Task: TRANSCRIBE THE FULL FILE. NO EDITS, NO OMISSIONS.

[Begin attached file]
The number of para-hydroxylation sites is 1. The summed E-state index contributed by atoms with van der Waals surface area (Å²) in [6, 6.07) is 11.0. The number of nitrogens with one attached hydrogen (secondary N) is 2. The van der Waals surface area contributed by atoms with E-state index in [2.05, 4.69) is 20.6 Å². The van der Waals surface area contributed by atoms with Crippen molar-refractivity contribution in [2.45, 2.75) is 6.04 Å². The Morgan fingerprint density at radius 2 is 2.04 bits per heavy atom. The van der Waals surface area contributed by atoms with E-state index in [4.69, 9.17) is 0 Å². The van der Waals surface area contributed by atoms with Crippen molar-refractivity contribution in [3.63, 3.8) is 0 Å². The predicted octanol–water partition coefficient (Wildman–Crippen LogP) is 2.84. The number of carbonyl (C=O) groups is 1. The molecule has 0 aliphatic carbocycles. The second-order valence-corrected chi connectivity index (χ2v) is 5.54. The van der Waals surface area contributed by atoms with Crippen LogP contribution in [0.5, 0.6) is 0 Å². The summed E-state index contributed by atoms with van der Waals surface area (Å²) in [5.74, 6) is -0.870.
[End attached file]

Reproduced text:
The number of para-hydroxylation sites is 1. The summed E-state index contributed by atoms with van der Waals surface area (Å²) in [6, 6.07) is 11.0. The number of nitrogens with one attached hydrogen (secondary N) is 2. The van der Waals surface area contributed by atoms with E-state index in [2.05, 4.69) is 20.6 Å². The van der Waals surface area contributed by atoms with Crippen molar-refractivity contribution in [2.45, 2.75) is 6.04 Å². The Morgan fingerprint density at radius 2 is 2.04 bits per heavy atom. The van der Waals surface area contributed by atoms with E-state index in [4.69, 9.17) is 0 Å². The van der Waals surface area contributed by atoms with Crippen molar-refractivity contribution in [3.63, 3.8) is 0 Å². The predicted octanol–water partition coefficient (Wildman–Crippen LogP) is 2.84. The number of carbonyl (C=O) groups is 1. The molecule has 0 aliphatic carbocycles. The second-order valence-corrected chi connectivity index (χ2v) is 5.54. The van der Waals surface area contributed by atoms with Crippen LogP contribution in [0.5, 0.6) is 0 Å². The summed E-state index contributed by atoms with van der Waals surface area (Å²) in [5.74, 6) is -0.870.